VSCode, Enums and Html Helpers

Last week I took a bit of a gamble when doing a job. I had a task to do and I had two options, one option I knew could be done but it just felt wrong. The second option I thought would be possible but wasn't 100% sure. 

This blog is me talking about what I did. 

I had a change request come in from a client where a drop down menu of nationalities was to be updated from 4 options (Scottish, English, Irish, Welsh) to 160 options! 

To add a layer of complexity, these options match up to values in Dynamics CRM. 

The client emailed over a table that looked similar to : 

Scottish 100001
English 100002
Welsh 100003


Zimbabwean 1000160


The first task was to add all these values to a model which had a list of Enums - the format was Nationality and then a value which matches up with Dynamics CRM. e.g.

Scottish = 100001,
English = 100002

I fired up Visual Studio Code and pasted the table from my email to see if I could manipulate the data to work for me, good news! When I pasted the list in it pasted in with each nationality as a new line, a good start.


Now I needed to add the = between the name and the value.

Regex to the rescue. In Visual Studio Code you can search by Regex.

/s : matches any whitespace characters such as space or tab

/d : matches any digit character

so using the VS Code Find/Replace, I entered `\s\d`

Find whitespace or tab until you find a digit and then replace it with =1. I'm sure there must be a way to exclude the digit when doing the replace but I didn't need to worry about it or waste too much time googling!



Next thing I needed was to add a comma at the end of every line. I did consider entering a comma in manually but where's the fun in that! 

I found that I could use regex again.

To find the end of a line, you can enter $ as the find value and this finds the end of the line and then I add the comma in to the replace value. Make sure you choose to search by regex. 

Regex Visual Studio Code

I now had a list in the correct format all I had to do was copy / paste this in to my model. 

 public enum Nationality
        British = 100000000,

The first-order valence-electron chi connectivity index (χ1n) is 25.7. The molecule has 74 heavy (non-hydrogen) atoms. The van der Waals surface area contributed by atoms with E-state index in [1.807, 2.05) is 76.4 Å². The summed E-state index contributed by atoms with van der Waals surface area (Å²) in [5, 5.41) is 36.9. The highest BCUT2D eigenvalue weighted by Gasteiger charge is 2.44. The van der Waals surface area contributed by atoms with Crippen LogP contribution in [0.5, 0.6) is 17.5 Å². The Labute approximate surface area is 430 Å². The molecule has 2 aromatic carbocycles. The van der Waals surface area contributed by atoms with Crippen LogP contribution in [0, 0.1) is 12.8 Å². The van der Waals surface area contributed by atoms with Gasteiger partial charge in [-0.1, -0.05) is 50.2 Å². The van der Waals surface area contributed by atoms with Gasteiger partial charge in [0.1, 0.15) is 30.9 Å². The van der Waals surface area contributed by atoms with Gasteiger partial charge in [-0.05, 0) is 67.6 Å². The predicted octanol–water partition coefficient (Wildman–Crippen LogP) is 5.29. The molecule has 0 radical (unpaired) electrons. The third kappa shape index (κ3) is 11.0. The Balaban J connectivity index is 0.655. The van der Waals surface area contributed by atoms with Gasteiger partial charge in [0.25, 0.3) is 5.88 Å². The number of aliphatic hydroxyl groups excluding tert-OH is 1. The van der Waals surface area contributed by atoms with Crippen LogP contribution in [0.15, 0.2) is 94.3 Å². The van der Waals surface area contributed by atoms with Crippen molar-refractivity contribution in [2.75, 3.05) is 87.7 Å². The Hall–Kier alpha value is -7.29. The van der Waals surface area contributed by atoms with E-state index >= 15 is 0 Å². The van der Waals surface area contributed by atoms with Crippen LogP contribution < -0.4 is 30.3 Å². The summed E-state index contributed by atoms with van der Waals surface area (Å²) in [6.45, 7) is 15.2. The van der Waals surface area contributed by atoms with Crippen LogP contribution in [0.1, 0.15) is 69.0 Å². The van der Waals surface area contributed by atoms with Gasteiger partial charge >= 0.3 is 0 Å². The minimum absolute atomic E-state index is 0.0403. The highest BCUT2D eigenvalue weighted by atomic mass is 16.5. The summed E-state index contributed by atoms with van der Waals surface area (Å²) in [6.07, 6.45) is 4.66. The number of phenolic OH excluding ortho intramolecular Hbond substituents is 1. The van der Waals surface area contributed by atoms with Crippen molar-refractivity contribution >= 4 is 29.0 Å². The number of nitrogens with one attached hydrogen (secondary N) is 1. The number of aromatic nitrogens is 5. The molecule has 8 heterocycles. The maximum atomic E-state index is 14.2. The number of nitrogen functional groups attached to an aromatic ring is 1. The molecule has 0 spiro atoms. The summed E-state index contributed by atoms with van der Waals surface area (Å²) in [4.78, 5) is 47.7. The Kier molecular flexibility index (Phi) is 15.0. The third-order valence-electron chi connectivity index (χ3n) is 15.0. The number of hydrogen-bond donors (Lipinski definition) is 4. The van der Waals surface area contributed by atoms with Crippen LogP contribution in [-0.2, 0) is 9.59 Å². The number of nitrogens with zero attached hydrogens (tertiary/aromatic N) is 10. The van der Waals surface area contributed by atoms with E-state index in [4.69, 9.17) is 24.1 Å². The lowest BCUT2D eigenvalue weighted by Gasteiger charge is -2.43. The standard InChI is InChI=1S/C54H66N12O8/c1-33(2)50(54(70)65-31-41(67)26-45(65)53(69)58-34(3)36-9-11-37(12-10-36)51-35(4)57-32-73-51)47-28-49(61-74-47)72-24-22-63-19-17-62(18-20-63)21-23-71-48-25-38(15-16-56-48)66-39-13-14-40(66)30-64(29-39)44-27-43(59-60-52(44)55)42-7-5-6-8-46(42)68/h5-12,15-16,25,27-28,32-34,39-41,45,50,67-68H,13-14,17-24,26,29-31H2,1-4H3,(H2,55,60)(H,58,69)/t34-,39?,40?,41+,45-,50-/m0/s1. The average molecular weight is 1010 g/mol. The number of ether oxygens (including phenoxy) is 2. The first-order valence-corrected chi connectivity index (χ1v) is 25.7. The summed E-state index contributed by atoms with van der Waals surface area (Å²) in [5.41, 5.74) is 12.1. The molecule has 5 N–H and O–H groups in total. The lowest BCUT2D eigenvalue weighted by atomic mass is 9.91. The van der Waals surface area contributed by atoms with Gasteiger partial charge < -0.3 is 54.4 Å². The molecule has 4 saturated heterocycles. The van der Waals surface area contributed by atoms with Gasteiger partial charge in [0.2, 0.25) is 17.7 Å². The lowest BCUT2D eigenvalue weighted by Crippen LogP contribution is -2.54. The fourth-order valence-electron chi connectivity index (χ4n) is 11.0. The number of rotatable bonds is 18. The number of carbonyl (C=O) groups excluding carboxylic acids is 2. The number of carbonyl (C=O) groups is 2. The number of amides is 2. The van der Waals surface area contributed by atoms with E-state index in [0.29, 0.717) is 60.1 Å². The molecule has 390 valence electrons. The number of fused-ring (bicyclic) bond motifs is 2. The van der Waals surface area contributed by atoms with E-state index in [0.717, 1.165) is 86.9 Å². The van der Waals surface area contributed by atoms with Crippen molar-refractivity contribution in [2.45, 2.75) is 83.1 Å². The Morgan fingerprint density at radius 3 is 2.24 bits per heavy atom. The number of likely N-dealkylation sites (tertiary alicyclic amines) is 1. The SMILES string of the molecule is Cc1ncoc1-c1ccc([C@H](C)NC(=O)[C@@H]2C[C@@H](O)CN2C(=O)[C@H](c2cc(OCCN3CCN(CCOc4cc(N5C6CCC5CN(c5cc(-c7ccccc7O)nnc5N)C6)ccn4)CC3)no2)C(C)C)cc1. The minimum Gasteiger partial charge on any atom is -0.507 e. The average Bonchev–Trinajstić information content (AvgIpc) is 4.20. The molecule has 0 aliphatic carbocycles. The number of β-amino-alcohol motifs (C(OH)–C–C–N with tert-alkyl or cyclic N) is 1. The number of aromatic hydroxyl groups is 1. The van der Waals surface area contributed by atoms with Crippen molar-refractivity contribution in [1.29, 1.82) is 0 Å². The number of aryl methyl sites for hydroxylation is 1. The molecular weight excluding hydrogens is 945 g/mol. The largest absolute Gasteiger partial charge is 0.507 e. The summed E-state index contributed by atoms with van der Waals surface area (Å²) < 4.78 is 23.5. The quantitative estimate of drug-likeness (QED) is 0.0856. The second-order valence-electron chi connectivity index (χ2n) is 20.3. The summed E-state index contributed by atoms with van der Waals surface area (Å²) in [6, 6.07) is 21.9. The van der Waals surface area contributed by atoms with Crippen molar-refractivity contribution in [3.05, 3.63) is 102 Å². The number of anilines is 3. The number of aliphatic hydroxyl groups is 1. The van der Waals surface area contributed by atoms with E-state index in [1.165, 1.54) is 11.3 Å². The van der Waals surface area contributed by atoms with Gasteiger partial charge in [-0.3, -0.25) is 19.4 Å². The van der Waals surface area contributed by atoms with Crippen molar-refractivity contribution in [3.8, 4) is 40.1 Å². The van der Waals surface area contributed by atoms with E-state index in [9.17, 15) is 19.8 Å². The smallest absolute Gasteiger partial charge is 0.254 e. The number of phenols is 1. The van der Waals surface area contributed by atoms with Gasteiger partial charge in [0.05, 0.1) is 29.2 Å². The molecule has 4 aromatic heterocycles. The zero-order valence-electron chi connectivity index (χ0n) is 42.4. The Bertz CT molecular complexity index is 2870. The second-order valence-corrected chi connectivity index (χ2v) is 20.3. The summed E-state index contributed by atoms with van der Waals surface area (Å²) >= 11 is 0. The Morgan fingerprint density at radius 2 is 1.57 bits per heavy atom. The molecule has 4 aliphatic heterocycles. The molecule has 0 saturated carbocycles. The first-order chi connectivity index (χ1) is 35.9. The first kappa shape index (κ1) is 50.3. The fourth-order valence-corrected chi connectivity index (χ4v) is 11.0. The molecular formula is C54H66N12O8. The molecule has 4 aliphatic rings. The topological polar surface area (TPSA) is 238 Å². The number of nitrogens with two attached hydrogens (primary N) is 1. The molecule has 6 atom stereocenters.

Bulgarian = 100000003,
        Italian = 100000021,
        Polish = 100000027,
        Romanian = 100000001,
        Afghan = 100000035,

First step finished so it was time to grab a coffee. ☕

The next part I needed to update was the front end. The list of nationalities is displayed in a drop down list. 

As there were only 4 originally, the dropdown list was coded like : 

<select id="@(nameof(Model.Nationality))" name="@(nameof(Model.Nationality))" class="@(Model.ErrorList.Keys.Contains(errorKey) ? "error __inline" : string.Empty)">
                <option value="">Nationality</option>
                <option value="@(ProjectName.Core.SecureForm.Models.Nationality.English)" @(Model.Nationality == ProjectName.Core.SecureForm.Models.Nationality.English ? "selected" : string.Empty)>English</option>
                <option value="@(ProjectName.Core.SecureForm.Models.Nationality.Irish)" @(Model.Nationality == ProjectName.Core.SecureForm.Models.Nationality.Irish ? "selected" : string.Empty)>Irish</option>
                <option value="@(ProjectName.Core.SecureForm.Models.Nationality.Scottish)" @(Model.Nationality == ProjectName.Core.SecureForm.Models.Nationality.Scottish ? "selected" : string.Empty)>Scottish</option>
                <option value="@(ProjectName.Core.SecureForm.Models.Nationality.Welsh)" @(Model.Nationality == ProjectName.Core.SecureForm.Models.Nationality.Welsh ? "selected" : string.Empty)>Welsh</option>

Now that I had 160 options, I really didn't fancy copy/paste the option tag 160 times only to change the nationality value. 

A bit of googling and testing I ended up finding a Html Helper which said it was for .Net Core but I thought I'd see if it actually worked in a none Core project - it did! 

    @Html.EnumDropDownListFor(model => model.Nationality, "Select your nationality", new {id=nameof(Model.Nationality), @class="@(Model.ErrorList.Keys.Contains(errorKey) ? 'error __inline' : string.Empty)", name=nameof(Model.Nationality)})

This creates the dropdown list and uses the enum values and names. Perfect! 

I now had 160 Nationalities in my dropdown menu and it just felt a bit cleaner. 

One side note, when I entered the nationalities in as Enums, I found that a Nationalitiy such "New Zealander" doesn't work as a Enum name due to the space, so I had to do:

[Display(Name ="New Zealander")]
NewZealander = 100000002,

This displayed New Zealander to the front end but still ties up the Enum value.

If you want to know more about Enums, the Microsoft Docs are a good place to start.

Published on: 15 November 2021